By Rob Roper
A story in the Mountain Times, “Woodstock struggles to solve restaurant shortage,” describes in detail the tourist town’s “impossible equation” with labor, regulatory, and supply issues that are hampering the overall ability to meet the needs of visitors. Many restaurants can’t open seven days a week because the federal government is paying workers not to work. It’s gotten so bad that when a tourist bus showed up in the popular Vermont tourist town and disembarked 44 hungry people, there was no place open for them to eat. Can you say “hangry”? The tour company subsequently canceled its future bus trips to Woodstock.
This is an issue across our state. There is great demand for dining out as folks emerge from Covid hiding and our tourist economy roars back to life, but government policy has made the workers necessary to meet that demand hard to find. Even restaurants that are open in many cases don’t have the staff on hand to serve all the tables in the building, which a frustrating optic for customers. It is leading to young, often high-school aged, hosts having to deal with belligerent adults demanding to be seated at an empty table for which there is no waitstaff.
Several pundits (official and self-appointed) suggested that it’s the restaurant owners’ fault for not paying employees more to show up. This is a faulty argument for a few very good reasons.
As a restaurant owner in Stowe recently told me, it’s not about more money. Bar tenders who regularly pull in $60 an hour with tips are refusing to return to work, opting instead for government handouts which pay less but allow for essentially full time paid vacation — a benefit businesses obviously can’t compete with.
Moreover, a fact that seems to elude the “just pay more” crowd is that employers ultimately don’t pay the salaries, the customers do. If the costs that go into delivering a hamburger are more than the customer is ultimately willing to pay for that hamburger, nobody gets paid for making that hamburger. And it’s not just labor costs that factor in here. A story out of Maryland, The Coming Crab Cake Crisis, illustrates how inflation — exacerbated by government spending policies — and supply chains disrupted by Covid are making matters even worse:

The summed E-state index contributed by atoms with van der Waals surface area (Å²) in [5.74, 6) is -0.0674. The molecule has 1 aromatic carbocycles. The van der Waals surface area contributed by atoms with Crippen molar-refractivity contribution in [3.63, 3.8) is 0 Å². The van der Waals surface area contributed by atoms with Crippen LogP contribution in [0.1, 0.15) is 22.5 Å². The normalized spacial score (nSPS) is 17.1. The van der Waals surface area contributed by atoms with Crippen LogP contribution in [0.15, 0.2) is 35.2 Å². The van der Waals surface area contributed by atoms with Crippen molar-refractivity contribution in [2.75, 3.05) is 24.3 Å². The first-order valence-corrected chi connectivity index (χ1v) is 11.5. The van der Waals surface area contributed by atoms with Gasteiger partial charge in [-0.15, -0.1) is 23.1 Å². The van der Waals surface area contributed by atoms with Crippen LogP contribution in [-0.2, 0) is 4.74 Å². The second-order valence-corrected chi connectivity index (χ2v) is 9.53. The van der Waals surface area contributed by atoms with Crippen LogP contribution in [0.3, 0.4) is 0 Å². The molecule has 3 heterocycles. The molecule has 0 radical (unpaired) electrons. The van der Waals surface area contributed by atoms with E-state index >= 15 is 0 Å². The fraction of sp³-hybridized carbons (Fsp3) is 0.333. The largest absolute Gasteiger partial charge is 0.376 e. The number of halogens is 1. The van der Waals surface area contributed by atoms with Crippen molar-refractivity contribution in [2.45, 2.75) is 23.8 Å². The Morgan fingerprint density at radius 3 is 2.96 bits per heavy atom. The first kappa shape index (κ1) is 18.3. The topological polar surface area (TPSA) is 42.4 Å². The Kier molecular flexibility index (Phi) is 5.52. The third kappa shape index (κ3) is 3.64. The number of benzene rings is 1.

Purchasing both the food and normal cleaning materials required to operate is getting so expensive that many have been forced to raise their prices, leading to unhappy customers and poor reviews. The owner of Max’s Taphouse, during a recent meeting with elected officials, described how she recently had to remove crab cakes from her menu, despite that being one of their most popular items. The reason is that the cost of crab has risen so much that she would need to charge $50 per serving, and people simply won’t pay that much.
It’s not just restaurants dealing with these issues. Home builders, salons, etc. are finding that many workers are scamming the system, applying for jobs and then not showing up for the interviews so they can stay on unemployment, or refusing to work more than a certain number of hours so that they continue to qualify for government benefits.
In the short term, you can’t blame would-be employees for making these basic economic calculations. But the reality is that by buying into the system of government handouts — limiting one’s legitimate income and opportunities in exchange — one is in reality signing on to be a member of a permanent, dependent underclass for the rest of one’s life.